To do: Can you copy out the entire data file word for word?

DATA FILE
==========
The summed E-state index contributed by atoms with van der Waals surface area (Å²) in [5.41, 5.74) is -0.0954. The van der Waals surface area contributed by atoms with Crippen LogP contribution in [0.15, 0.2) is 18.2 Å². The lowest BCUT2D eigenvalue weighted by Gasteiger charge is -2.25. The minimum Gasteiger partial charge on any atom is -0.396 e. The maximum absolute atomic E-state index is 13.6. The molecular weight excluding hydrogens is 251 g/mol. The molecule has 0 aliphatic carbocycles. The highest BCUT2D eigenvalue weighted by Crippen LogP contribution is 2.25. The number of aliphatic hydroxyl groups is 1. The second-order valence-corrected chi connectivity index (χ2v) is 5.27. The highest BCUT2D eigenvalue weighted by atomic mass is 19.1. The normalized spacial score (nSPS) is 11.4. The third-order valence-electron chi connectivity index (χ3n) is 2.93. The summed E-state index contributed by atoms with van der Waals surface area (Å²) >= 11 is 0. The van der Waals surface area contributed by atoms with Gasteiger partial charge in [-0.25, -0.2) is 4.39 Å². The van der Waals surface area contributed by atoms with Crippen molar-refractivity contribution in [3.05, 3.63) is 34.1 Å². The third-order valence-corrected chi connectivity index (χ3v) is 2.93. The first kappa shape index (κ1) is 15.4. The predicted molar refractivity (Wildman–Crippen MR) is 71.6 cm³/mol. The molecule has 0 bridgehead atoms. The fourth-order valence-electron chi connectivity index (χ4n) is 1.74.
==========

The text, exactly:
The summed E-state index contributed by atoms with van der Waals surface area (Å²) in [5.41, 5.74) is -0.0954. The van der Waals surface area contributed by atoms with Crippen LogP contribution in [0.15, 0.2) is 18.2 Å². The lowest BCUT2D eigenvalue weighted by Gasteiger charge is -2.25. The minimum Gasteiger partial charge on any atom is -0.396 e. The maximum absolute atomic E-state index is 13.6. The molecular weight excluding hydrogens is 251 g/mol. The molecule has 0 aliphatic carbocycles. The highest BCUT2D eigenvalue weighted by Crippen LogP contribution is 2.25. The number of aliphatic hydroxyl groups is 1. The second-order valence-corrected chi connectivity index (χ2v) is 5.27. The highest BCUT2D eigenvalue weighted by atomic mass is 19.1. The normalized spacial score (nSPS) is 11.4. The third-order valence-electron chi connectivity index (χ3n) is 2.93. The summed E-state index contributed by atoms with van der Waals surface area (Å²) >= 11 is 0. The van der Waals surface area contributed by atoms with Gasteiger partial charge in [-0.25, -0.2) is 4.39 Å². The van der Waals surface area contributed by atoms with Crippen molar-refractivity contribution in [3.05, 3.63) is 34.1 Å². The third-order valence-corrected chi connectivity index (χ3v) is 2.93. The first kappa shape index (κ1) is 15.4. The predicted molar refractivity (Wildman–Crippen MR) is 71.6 cm³/mol. The molecule has 0 bridgehead atoms. The fourth-order valence-electron chi connectivity index (χ4n) is 1.74.